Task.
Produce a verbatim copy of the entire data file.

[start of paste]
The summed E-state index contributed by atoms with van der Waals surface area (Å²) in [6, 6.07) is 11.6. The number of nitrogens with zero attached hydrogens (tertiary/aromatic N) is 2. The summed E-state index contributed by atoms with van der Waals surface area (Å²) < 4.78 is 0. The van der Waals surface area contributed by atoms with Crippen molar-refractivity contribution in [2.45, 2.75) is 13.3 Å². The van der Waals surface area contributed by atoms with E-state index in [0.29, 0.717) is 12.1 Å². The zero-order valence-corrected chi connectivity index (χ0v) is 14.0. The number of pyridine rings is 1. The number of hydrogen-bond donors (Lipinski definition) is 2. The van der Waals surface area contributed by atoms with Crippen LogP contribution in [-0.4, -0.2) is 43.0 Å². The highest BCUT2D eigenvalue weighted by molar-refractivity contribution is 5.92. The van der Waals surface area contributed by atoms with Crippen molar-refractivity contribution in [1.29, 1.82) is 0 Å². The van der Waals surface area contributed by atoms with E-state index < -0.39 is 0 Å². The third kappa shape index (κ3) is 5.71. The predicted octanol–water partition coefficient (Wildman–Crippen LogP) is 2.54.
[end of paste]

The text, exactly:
The summed E-state index contributed by atoms with van der Waals surface area (Å²) in [6, 6.07) is 11.6. The number of nitrogens with zero attached hydrogens (tertiary/aromatic N) is 2. The summed E-state index contributed by atoms with van der Waals surface area (Å²) < 4.78 is 0. The van der Waals surface area contributed by atoms with Crippen molar-refractivity contribution in [2.45, 2.75) is 13.3 Å². The van der Waals surface area contributed by atoms with E-state index in [0.29, 0.717) is 12.1 Å². The zero-order valence-corrected chi connectivity index (χ0v) is 14.0. The number of pyridine rings is 1. The number of hydrogen-bond donors (Lipinski definition) is 2. The van der Waals surface area contributed by atoms with Crippen LogP contribution in [-0.4, -0.2) is 43.0 Å². The highest BCUT2D eigenvalue weighted by molar-refractivity contribution is 5.92. The van der Waals surface area contributed by atoms with Crippen molar-refractivity contribution in [1.29, 1.82) is 0 Å². The van der Waals surface area contributed by atoms with E-state index < -0.39 is 0 Å². The third kappa shape index (κ3) is 5.71. The predicted octanol–water partition coefficient (Wildman–Crippen LogP) is 2.54.